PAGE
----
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LNG ferries are here to stay

Wärtsilä believes that LNG is the future of shipping. And, as concern for the environment continues to grow, while the regulatory landscape becomes ever stricter, more and more vessel operators around the world are starting to agree.

Text: ISABELLE KLIGER Photo: Wärtsilä

Passenger vessels represent one of the most promising opportunities for LNG shipping. Not only do these vessels typically remain near the coast – and therefore close to the all-important fuel source – they also tend to operate in Emission Control Areas (ECAs), where clean fuel is not an option but a must. Twentyfour7. has taken a closer look at two of the world’s first LNG-powered passenger vessels – Viking Line’s Viking Grace and Reederei Cassen Eils GmbH’s Helgoland ferry.

World’s largest LNG-powered passenger ferry 

Delivered in 2013, the Viking Grace was the largest LNG-powered passenger vessel at the time. With its ground breaking dual fuel technology supplied by Wärtsilä, the vessel can operate without restrictions in SECA (Sulphur Emission Control Area) and NECA (Nitrogen Oxide (NOx) Emission Control Area) sulphur and nitrogen monitoring areas.

Wärtsilä’s scope in the project included the supply of four 8-cylinder, in-line Wärtsilä 50DF main engines, the transverse bow and stern tunnel thrusters, as well as two stainless steel fixed pitch propellers with propeller shaft lines, including environmentally sound shaft line seal systems, the LNG tanks and fuel supply and handling equipment with safety and automation systems. Wärtsilä also supplied a sound-absorbing system to minimise noise generated by the engine, thus increasing passenger comfort. A low noise level is also of importance due to the route of the vessel, which passes through the Turku and Stockholm archipelagos.

“We’ve been working with Wärtsilä for many years, and most of our ferries are already fitted with their engines,” says Kari Granberg, Manager NB Project and Technical Development, Viking Line. “However, apart from being the natural choice, Wärtsilä also presented the best proposal, from the point of view of both of technology and cost – so it was an easy decision to make.”

In 2007, when Viking Line first started looking into building a sustainable new vessel, choosing the right fuel was not as straightforward as it might seem. 

Securing LNG supply

“We didn’t like the idea of using Heavy Fuel Oil (HFO) with a scrubber for environmental reasons, while marine gas oil was too expensive. LNG was an option but, at the time, there was no supply of LNG in the Baltic Sea – so we were in a bit of a tight spot,” continues Granberg.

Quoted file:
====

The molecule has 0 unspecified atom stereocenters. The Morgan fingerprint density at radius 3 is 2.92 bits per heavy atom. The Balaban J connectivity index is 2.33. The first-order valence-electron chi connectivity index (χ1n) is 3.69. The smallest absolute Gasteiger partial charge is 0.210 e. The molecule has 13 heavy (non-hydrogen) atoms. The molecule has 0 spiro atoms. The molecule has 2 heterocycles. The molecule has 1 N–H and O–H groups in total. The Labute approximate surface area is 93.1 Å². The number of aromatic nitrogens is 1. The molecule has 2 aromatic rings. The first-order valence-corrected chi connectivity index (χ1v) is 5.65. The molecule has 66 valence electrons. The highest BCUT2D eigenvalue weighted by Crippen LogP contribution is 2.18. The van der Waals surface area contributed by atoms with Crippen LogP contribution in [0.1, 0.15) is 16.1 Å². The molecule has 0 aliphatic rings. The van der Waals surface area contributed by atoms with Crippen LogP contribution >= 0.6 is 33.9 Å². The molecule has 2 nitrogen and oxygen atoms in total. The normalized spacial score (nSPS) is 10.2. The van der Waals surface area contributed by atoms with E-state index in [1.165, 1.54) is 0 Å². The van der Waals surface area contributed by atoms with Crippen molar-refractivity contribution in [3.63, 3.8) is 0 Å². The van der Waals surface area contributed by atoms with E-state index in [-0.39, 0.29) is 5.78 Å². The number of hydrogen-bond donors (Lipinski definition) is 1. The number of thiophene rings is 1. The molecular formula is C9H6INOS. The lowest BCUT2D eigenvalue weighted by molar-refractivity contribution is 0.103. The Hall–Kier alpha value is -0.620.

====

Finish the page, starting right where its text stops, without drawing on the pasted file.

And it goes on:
The choice of LNG was facilitated when Viking Line’s gas supplier AGA decided to build an LNG terminal in Nynäshamn, south of Stockholm. This terminal has been the exclusive provider of LNG to the Viking Grace since it was delivered in 2013.

Three years into its service life, the Viking Grace is approaching 24,000 running hours, and Granberg confirms that he is extremely satisfied with its performance for a number of key reasons.

LNG is sustainable and efficient

“The first and most obvious reason is the environment benefit,” he explains. “Running on LNG enables us to reduce greenhouse gas emissions by more than 15%, NOx emissions by 92% and particle emissions by 84%. Meanwhile, sulphur emissions are close to zero.”

There are also efficiency gains to be made from an LNG engine. Despite being 60% larger than the average Viking Line vessel, the Viking Grace uses only 16,000 tonnes of LNG per annum compared with the 24,500 tonnes of HFO consumed by the smaller diesel vessels. What is more, the Viking Grace also requires significantly less maintenance. While maintenance is typically done on an HFO engine after 16,000 to 18,000 operating hours, Wärtsilä’s dual-fuel engines require maintenance after 24,000 hours.

The Viking Grace is covered by a five-year maintenance agreement with Wärtsilä. As part of this agreement, Wärtsilä provides a broad range of services for the vessel, including engine maintenance planning, maintenance work, condition monitoring, spare parts supply, technical support and workshop services. The objective is to extend service intervals, while improving the logistics for spare part deliveries, and ensuring optimal operating efficiency and fuel consumption, thereby reducing costs.